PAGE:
When those who can remember have all died, we must move from memory to memorial. Memorial is the institutionalization of memory. It succeeds to the extent that it provides symbols that can call to mind what cannot possibly be remembered (because it was never experienced by those left to "remember"). But, whether deliberately or not, the symbols that are designed to create memories of things we have not experienced often engage myths. That is, memorials often mythologize their subjects.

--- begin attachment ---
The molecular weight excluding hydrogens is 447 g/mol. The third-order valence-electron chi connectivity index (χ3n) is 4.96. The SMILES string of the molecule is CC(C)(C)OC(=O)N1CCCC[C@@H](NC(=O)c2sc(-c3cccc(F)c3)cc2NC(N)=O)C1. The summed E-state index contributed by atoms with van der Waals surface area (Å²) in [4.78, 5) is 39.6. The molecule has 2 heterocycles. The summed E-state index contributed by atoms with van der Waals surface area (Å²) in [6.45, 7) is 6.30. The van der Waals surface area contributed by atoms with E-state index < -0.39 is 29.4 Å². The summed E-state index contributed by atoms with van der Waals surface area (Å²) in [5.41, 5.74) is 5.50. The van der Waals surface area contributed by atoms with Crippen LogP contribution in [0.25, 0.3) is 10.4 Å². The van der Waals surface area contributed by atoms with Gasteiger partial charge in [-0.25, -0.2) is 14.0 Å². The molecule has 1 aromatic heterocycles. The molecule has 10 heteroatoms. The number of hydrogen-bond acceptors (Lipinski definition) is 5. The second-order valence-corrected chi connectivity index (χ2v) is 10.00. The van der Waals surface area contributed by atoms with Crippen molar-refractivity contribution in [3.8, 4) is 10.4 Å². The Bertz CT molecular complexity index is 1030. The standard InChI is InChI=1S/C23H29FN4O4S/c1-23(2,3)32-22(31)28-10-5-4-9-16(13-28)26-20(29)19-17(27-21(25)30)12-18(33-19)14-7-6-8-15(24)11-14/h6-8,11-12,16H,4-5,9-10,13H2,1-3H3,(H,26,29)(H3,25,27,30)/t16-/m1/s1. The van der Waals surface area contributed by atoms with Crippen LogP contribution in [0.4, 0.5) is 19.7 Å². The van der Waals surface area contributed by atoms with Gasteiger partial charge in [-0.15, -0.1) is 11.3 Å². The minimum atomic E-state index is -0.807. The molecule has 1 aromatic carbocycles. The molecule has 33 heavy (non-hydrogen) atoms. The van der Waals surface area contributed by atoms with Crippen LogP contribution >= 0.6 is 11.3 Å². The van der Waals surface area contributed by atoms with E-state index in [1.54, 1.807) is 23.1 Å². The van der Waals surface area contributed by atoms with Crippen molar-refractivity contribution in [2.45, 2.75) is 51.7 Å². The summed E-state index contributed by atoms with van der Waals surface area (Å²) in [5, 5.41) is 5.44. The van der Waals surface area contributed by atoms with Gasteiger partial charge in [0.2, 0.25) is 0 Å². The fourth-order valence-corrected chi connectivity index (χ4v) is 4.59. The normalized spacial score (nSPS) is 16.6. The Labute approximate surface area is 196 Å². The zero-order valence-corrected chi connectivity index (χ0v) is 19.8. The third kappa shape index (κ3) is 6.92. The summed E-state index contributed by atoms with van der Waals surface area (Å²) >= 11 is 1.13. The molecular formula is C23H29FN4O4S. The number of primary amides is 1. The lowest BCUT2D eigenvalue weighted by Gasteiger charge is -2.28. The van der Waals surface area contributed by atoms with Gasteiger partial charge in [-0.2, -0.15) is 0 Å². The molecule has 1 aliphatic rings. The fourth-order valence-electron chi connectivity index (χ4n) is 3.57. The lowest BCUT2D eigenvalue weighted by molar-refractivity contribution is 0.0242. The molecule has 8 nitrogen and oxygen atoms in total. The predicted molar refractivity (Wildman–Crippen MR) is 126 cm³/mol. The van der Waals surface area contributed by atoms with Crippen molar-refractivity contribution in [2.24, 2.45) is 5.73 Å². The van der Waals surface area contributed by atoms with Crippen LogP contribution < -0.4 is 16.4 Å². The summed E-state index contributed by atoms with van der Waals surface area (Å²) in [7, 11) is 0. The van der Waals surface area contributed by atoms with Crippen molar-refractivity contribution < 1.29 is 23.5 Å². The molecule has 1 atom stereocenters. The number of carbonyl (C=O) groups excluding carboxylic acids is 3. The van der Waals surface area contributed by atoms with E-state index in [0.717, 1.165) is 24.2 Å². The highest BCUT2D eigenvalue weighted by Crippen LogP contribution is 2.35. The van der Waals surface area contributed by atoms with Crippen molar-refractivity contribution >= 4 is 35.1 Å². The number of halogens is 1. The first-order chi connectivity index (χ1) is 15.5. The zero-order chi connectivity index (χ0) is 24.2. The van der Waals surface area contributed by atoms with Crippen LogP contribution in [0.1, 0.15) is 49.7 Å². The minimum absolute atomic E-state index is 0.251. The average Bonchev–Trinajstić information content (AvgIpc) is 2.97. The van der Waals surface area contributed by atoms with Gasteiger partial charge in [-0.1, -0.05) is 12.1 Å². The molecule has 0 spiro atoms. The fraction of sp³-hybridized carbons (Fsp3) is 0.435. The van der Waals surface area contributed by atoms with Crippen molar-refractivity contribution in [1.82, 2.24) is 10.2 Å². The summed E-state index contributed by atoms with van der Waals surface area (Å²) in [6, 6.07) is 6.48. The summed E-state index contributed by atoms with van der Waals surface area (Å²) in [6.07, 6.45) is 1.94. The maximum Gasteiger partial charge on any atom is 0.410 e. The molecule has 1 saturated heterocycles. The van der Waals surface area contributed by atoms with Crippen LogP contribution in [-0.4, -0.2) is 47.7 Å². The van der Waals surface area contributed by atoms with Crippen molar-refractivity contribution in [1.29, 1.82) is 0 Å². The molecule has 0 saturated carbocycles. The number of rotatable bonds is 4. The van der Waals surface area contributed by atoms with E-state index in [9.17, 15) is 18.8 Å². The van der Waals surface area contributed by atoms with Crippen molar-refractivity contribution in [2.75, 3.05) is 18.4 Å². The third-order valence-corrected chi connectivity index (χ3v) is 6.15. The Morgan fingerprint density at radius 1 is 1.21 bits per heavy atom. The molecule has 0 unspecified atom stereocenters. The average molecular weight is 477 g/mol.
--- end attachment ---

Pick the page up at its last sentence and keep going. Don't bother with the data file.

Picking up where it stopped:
This is an issue for theologians, certainly, but it is also an issue for political scientists--and their assistants, the historians. It is not enough to know--to call to mind--what happened on the Field of Blackbirds in 1389; one also needs to know what has been made of the battle in modern Serbian consciousness. It is not enough to know something of what transpired aboard United Flight 93 on September 11, 2001; one must also know how that event is being mythologized in the United States.
I'm late with this commentary on Memorial Day, but James Carroll was not, and he touched on some of these things I've been thinking about.